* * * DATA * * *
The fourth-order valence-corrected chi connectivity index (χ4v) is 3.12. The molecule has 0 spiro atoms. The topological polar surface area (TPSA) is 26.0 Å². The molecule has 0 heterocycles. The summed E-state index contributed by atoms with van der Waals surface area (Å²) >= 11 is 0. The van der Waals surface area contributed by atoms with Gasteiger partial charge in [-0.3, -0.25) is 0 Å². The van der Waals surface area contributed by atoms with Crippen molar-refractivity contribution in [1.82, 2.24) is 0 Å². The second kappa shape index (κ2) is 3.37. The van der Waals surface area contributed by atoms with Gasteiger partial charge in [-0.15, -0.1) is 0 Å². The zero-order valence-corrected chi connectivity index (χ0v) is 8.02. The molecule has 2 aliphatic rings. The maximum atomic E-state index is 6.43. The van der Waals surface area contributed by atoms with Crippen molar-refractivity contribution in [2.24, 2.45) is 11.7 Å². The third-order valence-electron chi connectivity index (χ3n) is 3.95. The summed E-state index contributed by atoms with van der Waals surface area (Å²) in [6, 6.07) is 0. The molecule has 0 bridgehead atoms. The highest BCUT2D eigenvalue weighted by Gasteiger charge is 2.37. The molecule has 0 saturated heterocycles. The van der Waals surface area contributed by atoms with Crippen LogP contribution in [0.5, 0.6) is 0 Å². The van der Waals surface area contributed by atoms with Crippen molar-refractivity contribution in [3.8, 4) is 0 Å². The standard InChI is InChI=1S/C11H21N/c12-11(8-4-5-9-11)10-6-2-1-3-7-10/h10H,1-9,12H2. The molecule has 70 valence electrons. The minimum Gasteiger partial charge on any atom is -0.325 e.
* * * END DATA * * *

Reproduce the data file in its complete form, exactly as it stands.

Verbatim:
The fourth-order valence-corrected chi connectivity index (χ4v) is 3.12. The molecule has 0 spiro atoms. The topological polar surface area (TPSA) is 26.0 Å². The molecule has 0 heterocycles. The summed E-state index contributed by atoms with van der Waals surface area (Å²) >= 11 is 0. The van der Waals surface area contributed by atoms with Gasteiger partial charge in [-0.3, -0.25) is 0 Å². The van der Waals surface area contributed by atoms with Crippen molar-refractivity contribution in [1.82, 2.24) is 0 Å². The second kappa shape index (κ2) is 3.37. The van der Waals surface area contributed by atoms with Gasteiger partial charge in [-0.15, -0.1) is 0 Å². The zero-order valence-corrected chi connectivity index (χ0v) is 8.02. The molecule has 2 aliphatic rings. The maximum atomic E-state index is 6.43. The van der Waals surface area contributed by atoms with Crippen molar-refractivity contribution in [2.24, 2.45) is 11.7 Å². The third-order valence-electron chi connectivity index (χ3n) is 3.95. The summed E-state index contributed by atoms with van der Waals surface area (Å²) in [6, 6.07) is 0. The molecule has 0 bridgehead atoms. The highest BCUT2D eigenvalue weighted by Gasteiger charge is 2.37. The molecule has 0 saturated heterocycles. The van der Waals surface area contributed by atoms with Crippen LogP contribution in [0.5, 0.6) is 0 Å². The van der Waals surface area contributed by atoms with Crippen molar-refractivity contribution in [3.8, 4) is 0 Å². The standard InChI is InChI=1S/C11H21N/c12-11(8-4-5-9-11)10-6-2-1-3-7-10/h10H,1-9,12H2. The molecule has 70 valence electrons. The minimum Gasteiger partial charge on any atom is -0.325 e.